By David Handle
Thomas Dunne Books/St. Martin's Press,$24.99, 246 pages
That "Runaway Man" is funny, scary and (mildly) prurient will come as no surprise to readers already familiar with the work (20 previous novels) of David Handler, who has won the Edgar Allan Poe Award, aka the Edgar, the prize awarded annually by the Mystery Writers of America. Mr. Handler also finished high up for a Dillys Award, the coveted prize given each year by the Independent Mystery Booksellers Association, and won in the past by such heavy-hitters as Michael Connelly and Dennis Lehane.
Unlike the crime-solving heroes of many of Mr. Handler's partners in crime-writing, and I'm thinking in particular of the late Robert Parker's Spenser and his huge and scary buddy Hawk, protagonist Benji Golden is your average below-average guy: "I'm twenty-five, but look younger," explains Benji. "In the world of casting agents I'm what's known as a juvenile type. I'm exactly one quarter-inch shy of five-feet-six, weigh a buck thirty-seven and am exceedingly baby-faced. But I'm plenty feisty." That he is, and also plenty smart, a combination that has earned him the reputation as New York City's finest finder of missing persons, especially young missing persons.
The case that comes in the door of Golden Legal Services is most unusual, but not as unusual as the firm itself. Founded by Benji's late father Meyer, a heroic and highly decorated former New York City cop, it's now run by his widow, Benji's mother, who is still a seriously (and very savvy) foxy lady in her late 40s. When they met, Benji's father was a homicide detective, and she was "the only Jewish pole dancer in New York City." Then, when Meyer learned her name was not really "Abraxas," but Abby Kaminsky, he proposed.
The firm's newest missing-persons case is brought to them, in person, by one Peter Seymour of Bates, Winslow and Seymour, the whitest of the city's white-shoe firms. He clearly disdains their shabby office and obviously does not think much of them, but quickly pays the large fee quoted him by Rita to find one Bruce Weiner, a college student.
According to Seymour, young Mr. Weiner has been left a lot of money by one of the firm's clients, "An individual of considerable wealth who has passed away." But he won't tell them the client's name, and doesn't want the campus police or the NYPD involved, nor will he explain why he isn't using the Leetes Group, Golden Legal Services' rich (and unprincipled) competitor.
It soon dawns on Rita and Benji that Seymour, et al., don't want Golden Legal Services to find him, but instead to fail. Why that's the case is one of the book's main themes, as is Benji's skill at his job, another thing Seymour didn't expect. Benji rather quickly finds the missing Weiner, but the problem is he finds him dead. What follows is the peeling away of a many-layered onion of a mystery.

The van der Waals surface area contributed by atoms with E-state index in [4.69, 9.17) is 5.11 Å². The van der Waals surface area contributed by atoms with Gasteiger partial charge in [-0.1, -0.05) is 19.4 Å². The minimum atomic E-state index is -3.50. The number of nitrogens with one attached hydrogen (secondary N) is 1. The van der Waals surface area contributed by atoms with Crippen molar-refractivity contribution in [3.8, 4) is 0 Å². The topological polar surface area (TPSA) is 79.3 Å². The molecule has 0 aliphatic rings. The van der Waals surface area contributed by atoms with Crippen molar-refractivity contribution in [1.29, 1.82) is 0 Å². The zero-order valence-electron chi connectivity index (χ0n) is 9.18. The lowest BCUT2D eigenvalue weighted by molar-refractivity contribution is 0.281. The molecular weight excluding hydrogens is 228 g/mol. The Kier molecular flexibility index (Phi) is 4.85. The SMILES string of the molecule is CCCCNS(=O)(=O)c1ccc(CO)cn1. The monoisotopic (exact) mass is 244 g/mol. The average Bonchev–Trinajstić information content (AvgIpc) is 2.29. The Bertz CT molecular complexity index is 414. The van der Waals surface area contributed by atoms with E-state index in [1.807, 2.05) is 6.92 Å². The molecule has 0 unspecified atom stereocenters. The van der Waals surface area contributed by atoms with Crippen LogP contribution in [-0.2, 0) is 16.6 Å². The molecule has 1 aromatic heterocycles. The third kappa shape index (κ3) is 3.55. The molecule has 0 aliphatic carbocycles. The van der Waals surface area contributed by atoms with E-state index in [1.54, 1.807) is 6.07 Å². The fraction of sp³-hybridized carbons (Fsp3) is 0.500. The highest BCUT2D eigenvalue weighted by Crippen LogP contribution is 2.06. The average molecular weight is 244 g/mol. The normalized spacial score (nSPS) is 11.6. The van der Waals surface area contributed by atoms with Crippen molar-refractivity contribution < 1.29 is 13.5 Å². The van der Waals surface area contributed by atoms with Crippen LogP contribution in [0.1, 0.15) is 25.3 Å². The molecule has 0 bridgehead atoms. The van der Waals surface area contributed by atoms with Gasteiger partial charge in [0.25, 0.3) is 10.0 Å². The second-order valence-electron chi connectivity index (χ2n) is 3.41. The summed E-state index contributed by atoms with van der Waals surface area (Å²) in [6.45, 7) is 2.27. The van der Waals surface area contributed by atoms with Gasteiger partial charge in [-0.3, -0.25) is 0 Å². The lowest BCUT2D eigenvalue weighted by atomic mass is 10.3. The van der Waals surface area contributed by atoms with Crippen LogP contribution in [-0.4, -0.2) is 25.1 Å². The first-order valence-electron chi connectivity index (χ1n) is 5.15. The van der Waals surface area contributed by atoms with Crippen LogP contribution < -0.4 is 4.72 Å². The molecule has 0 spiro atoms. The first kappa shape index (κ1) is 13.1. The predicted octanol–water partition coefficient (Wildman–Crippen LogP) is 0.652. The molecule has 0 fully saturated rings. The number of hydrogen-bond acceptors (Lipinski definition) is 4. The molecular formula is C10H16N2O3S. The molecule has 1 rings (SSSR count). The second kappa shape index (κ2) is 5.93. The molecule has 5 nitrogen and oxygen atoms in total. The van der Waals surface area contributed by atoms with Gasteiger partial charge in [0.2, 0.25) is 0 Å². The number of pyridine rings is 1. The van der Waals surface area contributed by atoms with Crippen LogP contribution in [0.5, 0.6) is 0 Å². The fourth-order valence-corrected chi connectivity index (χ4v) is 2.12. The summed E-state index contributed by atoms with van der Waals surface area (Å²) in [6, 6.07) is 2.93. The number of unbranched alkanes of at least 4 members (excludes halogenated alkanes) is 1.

Along the way, young Benji falls in love. Not with Sara Weiner, Bruce's very cute teenage sister (though she clearly falls for Benji, even though they are hardly members of the same social set), but with a nice girl his own age, a kindergarten teacher he met at temple, no less, who is a stunner in face and figure. And she's a Sonya, not a Sara.
Besotted he may be, but Benji sticks to his assignment, and in so doing uncovers a coverup that involves Seymour, his firm and the Leetes Group, and interests cops from New York to Connecticut and back. On his journey, he's seduced and all but silenced. In the end, as the reader might have suspected, justice triumphs.
What makes Mr. Handler so much fun to read is that while he's kidding around — and he is a very funny writer — he's taking care of plot business with skillful ease. His dialogue actually reminds me of the late, great Elmore Leonard. For example, when he tells comely young Sara that he's driving up to the Weiners' house on Candlewood Lake where he thinks Bruce is hiding, they have this exchange:
"Benji, where are you at this moment?
"In da Bronx, why?
"You can pick me up on your way, dat's why.
"That's a big no, Sara. I can't take you along."
"Just for starters, Candlewood Lake is in Connecticut. It's against the law for me to transport you across state lines unless you're accompanied by a parent or a legal guardian.
"The age of consent is 17 in New York. In Connecticut, it's 16. Try again, liar mouth.
"OK, it's like this. I'm a licensed private investigator. I'm going there on official investigative business. And you're not coming with me, understood?
"Jeez, Benji, you don't have to go all butthead on me.
"Sorry, you left me no choice."
And Mr. Handler leaves this reader with no choice but to look forward to his next novel — "The Coal Black Asphalt Tomb: A Berger and Mitry Mystery" — which, I am happy to report, will be out in March 2014.
John Greenya is a Washington-area writer.